Tip: The rear brake needs to be applied a fraction of a second before the front brake for additional stability.
Safe and strong braking is one of the most difficult things to do on a bike, no matter what your driving style. Unpredictable events must require you to stop within seconds. All this must be practiced in advance. And as part of a motorcycle safety basics course.
Riders who hone their braking skills will not only enjoy riding a motorcycle, but will also feel more confident and in control of their riding skills.
Do not brake suddenly and violently, even in an emergency. The best way to do this is to start by gradually applying brake pressure with gentle force. Until the brake pads have been fully engaged and the body clearly feels the brake feedback, then apply full pressure.
This procedure also applies to motorcycles equipped with ABS. However, the initial increase in braking force is faster than that of a motorcycle without ABS.
What to do when the wheel is locked
In case you accidentally lock the front wheel while braking, only immediately release the brake at lightning speed and then re-brake. As dramatic as it sounds, it's the only way you can regain your grip.
Why can the rear brake only play an auxiliary braking role. As the weight of the body moves forward when braking, the load weight of the rear wheel is reduced, the grip of the rear wheel and the ground is greatly reduced, and the rear wheel will be off the ground in extreme cases. Therefore, the rear wheel lock will drift left and right, and it is easy to cause the lock, if the clumsy operation during the corner will lead to serious skidding of the motorcycle.
All in all, proper braking has a lot to do with practice. It's important to practice reactions in advance. It takes a lot of practice to develop this understanding and make the operation muscle memory.
Note: Almost all modern motorcycles now come standard with ABS, which prevents the wheels from locking up during sudden braking by reducing the braking force and distributing it evenly over both wheels. Strong braking is allowed, but only if the vehicle is upright (corner ABS holding may reduce the risk of skid in corners)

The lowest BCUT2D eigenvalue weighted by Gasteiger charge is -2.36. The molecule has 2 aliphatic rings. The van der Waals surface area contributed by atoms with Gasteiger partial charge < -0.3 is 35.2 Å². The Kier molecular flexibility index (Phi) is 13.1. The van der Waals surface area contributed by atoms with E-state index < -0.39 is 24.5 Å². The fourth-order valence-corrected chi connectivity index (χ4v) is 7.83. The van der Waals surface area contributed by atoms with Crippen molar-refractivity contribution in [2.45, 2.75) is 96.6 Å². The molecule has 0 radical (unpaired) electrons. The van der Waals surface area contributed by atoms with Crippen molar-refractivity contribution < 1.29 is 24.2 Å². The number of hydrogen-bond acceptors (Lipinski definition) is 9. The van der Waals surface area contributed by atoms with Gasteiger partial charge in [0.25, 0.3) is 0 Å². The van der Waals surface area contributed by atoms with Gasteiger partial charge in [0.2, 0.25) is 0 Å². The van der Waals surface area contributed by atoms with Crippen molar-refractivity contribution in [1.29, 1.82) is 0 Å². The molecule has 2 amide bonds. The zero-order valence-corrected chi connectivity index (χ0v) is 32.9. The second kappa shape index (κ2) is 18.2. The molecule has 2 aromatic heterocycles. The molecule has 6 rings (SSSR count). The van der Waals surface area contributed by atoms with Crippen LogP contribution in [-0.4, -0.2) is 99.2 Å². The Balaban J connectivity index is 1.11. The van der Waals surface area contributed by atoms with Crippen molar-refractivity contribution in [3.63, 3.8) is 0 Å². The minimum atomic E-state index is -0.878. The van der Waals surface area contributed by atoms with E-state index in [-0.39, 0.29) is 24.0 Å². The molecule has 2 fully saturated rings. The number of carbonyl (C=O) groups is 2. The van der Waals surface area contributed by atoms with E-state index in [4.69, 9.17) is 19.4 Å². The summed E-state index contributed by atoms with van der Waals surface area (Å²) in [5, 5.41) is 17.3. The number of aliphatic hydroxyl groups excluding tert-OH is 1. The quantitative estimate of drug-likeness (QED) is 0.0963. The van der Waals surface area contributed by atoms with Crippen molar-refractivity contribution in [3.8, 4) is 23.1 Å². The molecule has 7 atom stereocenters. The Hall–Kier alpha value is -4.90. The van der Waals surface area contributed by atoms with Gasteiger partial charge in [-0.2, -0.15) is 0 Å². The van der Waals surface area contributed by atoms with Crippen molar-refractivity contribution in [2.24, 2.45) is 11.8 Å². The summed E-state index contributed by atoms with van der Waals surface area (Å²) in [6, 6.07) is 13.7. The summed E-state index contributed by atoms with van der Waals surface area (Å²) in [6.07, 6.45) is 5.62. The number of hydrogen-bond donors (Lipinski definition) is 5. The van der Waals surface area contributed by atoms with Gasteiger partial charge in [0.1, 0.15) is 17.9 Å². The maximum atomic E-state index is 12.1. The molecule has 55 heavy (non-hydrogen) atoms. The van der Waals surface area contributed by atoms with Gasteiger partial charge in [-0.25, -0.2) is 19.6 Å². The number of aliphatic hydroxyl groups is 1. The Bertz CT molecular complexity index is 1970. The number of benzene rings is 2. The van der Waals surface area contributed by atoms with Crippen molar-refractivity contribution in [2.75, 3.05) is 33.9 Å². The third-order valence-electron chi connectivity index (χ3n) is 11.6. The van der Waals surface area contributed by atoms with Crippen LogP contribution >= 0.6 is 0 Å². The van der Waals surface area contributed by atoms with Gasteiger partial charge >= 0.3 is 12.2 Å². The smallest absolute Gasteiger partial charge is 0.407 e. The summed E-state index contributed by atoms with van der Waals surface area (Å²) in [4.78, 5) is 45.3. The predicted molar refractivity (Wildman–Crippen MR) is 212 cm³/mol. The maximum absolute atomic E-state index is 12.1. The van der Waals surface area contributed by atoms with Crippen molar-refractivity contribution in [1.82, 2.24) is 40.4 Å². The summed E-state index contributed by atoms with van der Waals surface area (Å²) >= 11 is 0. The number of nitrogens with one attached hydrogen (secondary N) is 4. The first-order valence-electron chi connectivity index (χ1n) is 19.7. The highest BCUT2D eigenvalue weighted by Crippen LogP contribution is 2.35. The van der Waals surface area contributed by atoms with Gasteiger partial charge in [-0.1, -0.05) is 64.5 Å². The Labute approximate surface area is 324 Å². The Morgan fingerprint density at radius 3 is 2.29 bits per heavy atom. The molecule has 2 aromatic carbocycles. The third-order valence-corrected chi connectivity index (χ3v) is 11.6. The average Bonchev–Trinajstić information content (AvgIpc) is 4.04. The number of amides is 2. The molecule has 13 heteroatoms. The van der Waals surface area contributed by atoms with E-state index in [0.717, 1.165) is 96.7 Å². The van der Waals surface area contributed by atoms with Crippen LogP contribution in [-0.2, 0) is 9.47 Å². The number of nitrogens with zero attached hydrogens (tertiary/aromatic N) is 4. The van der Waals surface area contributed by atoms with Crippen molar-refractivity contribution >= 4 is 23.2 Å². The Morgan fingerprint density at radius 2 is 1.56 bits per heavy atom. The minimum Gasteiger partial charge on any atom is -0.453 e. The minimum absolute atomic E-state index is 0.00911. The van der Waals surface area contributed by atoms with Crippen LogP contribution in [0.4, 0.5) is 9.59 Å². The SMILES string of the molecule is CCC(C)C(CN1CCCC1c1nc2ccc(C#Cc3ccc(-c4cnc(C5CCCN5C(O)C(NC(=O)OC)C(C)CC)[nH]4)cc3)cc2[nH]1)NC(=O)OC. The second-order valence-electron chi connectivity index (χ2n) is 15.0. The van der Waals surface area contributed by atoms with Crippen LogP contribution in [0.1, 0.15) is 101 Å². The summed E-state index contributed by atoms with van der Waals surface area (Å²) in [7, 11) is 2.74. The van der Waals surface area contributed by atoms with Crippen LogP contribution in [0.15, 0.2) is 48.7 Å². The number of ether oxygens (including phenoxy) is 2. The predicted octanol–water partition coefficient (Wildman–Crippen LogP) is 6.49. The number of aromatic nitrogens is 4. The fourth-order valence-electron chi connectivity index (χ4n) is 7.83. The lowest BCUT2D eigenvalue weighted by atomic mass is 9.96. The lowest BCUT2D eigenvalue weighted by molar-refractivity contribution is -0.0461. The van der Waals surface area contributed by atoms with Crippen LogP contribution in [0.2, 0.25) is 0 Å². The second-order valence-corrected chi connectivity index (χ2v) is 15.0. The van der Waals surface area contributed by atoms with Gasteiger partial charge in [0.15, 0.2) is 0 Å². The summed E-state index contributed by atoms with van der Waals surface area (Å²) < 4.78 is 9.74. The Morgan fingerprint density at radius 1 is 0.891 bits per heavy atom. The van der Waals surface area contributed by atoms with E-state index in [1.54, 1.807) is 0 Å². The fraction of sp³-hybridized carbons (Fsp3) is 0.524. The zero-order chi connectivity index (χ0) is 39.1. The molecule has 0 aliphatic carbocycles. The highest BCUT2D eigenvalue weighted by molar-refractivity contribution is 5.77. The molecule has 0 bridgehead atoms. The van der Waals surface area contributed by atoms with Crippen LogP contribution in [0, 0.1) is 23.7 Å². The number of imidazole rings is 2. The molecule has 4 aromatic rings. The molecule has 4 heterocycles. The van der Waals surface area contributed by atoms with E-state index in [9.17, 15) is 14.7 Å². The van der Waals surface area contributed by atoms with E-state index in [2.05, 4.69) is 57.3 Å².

How do you brake in an emergency?
It is recommended to apply the rear brake first to help keep the motorcycle stable. After a fraction of a second (almost simultaneously), you apply the front brake again until you reach maximum braking force. Many motorcyclists are only used to the front brake, but the ideal brake should be the front and rear wheel brake. For motorcycles not equipped with ABS, it is recommended that the front brake apply 80% of the force and the rear brake apply 20% of the force. For motorcycles equipped with ABS, the force of the rear wheel brake is the same as that of the front wheel.
Corner braking is relatively dangerous, and it is best to avoid it as much as possible (never ride at high speed on a blind corner).
However, if the danger is unavoidable, you must of course brake, but make sure to use the rear brake first. In addition, the first brake should be gentle. Because the rear wheel can easily lock up, it may cause your motorcycle to skid. When the car is upright, you should match the front brake.
It is best to practice these operations in advance and assume that there is an emergency. At the end of the day, it's all supposed to form muscle memory, no thinking.